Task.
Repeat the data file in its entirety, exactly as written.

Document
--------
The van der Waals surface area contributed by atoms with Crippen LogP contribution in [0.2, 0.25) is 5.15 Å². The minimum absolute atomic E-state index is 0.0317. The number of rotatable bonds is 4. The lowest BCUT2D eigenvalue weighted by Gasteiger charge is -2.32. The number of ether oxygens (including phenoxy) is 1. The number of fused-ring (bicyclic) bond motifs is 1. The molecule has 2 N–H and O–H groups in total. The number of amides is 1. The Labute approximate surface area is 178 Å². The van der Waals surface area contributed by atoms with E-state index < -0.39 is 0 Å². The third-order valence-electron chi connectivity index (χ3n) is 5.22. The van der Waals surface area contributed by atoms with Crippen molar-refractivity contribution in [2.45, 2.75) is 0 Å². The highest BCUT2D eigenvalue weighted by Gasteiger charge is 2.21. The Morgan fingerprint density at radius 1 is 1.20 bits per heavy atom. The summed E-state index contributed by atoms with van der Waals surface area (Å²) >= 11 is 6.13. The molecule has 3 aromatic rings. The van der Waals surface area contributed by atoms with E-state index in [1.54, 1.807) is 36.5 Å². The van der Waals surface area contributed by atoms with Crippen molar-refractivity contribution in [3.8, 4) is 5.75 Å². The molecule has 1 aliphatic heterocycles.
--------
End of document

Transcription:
The van der Waals surface area contributed by atoms with Crippen LogP contribution in [0.2, 0.25) is 5.15 Å². The minimum absolute atomic E-state index is 0.0317. The number of rotatable bonds is 4. The lowest BCUT2D eigenvalue weighted by Gasteiger charge is -2.32. The number of ether oxygens (including phenoxy) is 1. The number of fused-ring (bicyclic) bond motifs is 1. The molecule has 2 N–H and O–H groups in total. The number of amides is 1. The Labute approximate surface area is 178 Å². The van der Waals surface area contributed by atoms with E-state index < -0.39 is 0 Å². The third-order valence-electron chi connectivity index (χ3n) is 5.22. The van der Waals surface area contributed by atoms with Crippen molar-refractivity contribution in [2.45, 2.75) is 0 Å². The highest BCUT2D eigenvalue weighted by Gasteiger charge is 2.21. The Morgan fingerprint density at radius 1 is 1.20 bits per heavy atom. The summed E-state index contributed by atoms with van der Waals surface area (Å²) >= 11 is 6.13. The molecule has 3 aromatic rings. The van der Waals surface area contributed by atoms with E-state index in [1.54, 1.807) is 36.5 Å². The van der Waals surface area contributed by atoms with Crippen molar-refractivity contribution in [3.8, 4) is 5.75 Å². The molecule has 1 aliphatic heterocycles.